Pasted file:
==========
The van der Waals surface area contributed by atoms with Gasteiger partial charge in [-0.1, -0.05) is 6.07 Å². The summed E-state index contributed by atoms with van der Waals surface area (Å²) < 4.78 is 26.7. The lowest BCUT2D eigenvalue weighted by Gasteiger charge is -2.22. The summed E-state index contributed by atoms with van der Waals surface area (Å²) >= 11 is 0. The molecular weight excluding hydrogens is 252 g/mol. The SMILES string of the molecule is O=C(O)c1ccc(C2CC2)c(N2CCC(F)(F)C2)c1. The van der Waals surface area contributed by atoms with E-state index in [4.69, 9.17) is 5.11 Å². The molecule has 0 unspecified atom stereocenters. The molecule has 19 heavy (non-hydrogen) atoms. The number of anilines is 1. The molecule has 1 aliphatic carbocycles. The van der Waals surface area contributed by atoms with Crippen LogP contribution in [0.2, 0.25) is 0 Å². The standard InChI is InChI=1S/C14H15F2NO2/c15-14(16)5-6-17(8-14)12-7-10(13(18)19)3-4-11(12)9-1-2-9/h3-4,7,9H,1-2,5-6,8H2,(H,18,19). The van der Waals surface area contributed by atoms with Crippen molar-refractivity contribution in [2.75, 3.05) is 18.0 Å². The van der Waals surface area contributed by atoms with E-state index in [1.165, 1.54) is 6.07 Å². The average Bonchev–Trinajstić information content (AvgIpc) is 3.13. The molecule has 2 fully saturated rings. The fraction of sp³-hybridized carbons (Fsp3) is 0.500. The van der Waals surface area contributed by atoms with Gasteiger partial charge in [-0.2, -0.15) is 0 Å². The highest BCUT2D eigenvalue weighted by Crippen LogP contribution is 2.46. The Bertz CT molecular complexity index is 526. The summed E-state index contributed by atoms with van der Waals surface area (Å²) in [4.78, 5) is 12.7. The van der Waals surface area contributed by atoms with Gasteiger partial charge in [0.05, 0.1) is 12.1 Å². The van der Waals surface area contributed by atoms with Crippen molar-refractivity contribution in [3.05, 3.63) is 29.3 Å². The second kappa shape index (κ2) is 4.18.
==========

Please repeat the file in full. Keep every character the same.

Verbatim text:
The van der Waals surface area contributed by atoms with Gasteiger partial charge in [-0.1, -0.05) is 6.07 Å². The summed E-state index contributed by atoms with van der Waals surface area (Å²) < 4.78 is 26.7. The lowest BCUT2D eigenvalue weighted by Gasteiger charge is -2.22. The summed E-state index contributed by atoms with van der Waals surface area (Å²) >= 11 is 0. The molecular weight excluding hydrogens is 252 g/mol. The SMILES string of the molecule is O=C(O)c1ccc(C2CC2)c(N2CCC(F)(F)C2)c1. The van der Waals surface area contributed by atoms with E-state index in [4.69, 9.17) is 5.11 Å². The molecule has 0 unspecified atom stereocenters. The molecule has 19 heavy (non-hydrogen) atoms. The number of anilines is 1. The molecule has 1 aliphatic carbocycles. The van der Waals surface area contributed by atoms with Crippen LogP contribution in [0.2, 0.25) is 0 Å². The standard InChI is InChI=1S/C14H15F2NO2/c15-14(16)5-6-17(8-14)12-7-10(13(18)19)3-4-11(12)9-1-2-9/h3-4,7,9H,1-2,5-6,8H2,(H,18,19). The van der Waals surface area contributed by atoms with Crippen molar-refractivity contribution in [2.75, 3.05) is 18.0 Å². The van der Waals surface area contributed by atoms with E-state index in [1.165, 1.54) is 6.07 Å². The average Bonchev–Trinajstić information content (AvgIpc) is 3.13. The molecule has 2 fully saturated rings. The fraction of sp³-hybridized carbons (Fsp3) is 0.500. The van der Waals surface area contributed by atoms with Gasteiger partial charge in [-0.2, -0.15) is 0 Å². The highest BCUT2D eigenvalue weighted by Crippen LogP contribution is 2.46. The Bertz CT molecular complexity index is 526. The summed E-state index contributed by atoms with van der Waals surface area (Å²) in [4.78, 5) is 12.7. The van der Waals surface area contributed by atoms with Gasteiger partial charge in [0.05, 0.1) is 12.1 Å². The van der Waals surface area contributed by atoms with Crippen molar-refractivity contribution in [3.05, 3.63) is 29.3 Å². The second kappa shape index (κ2) is 4.18.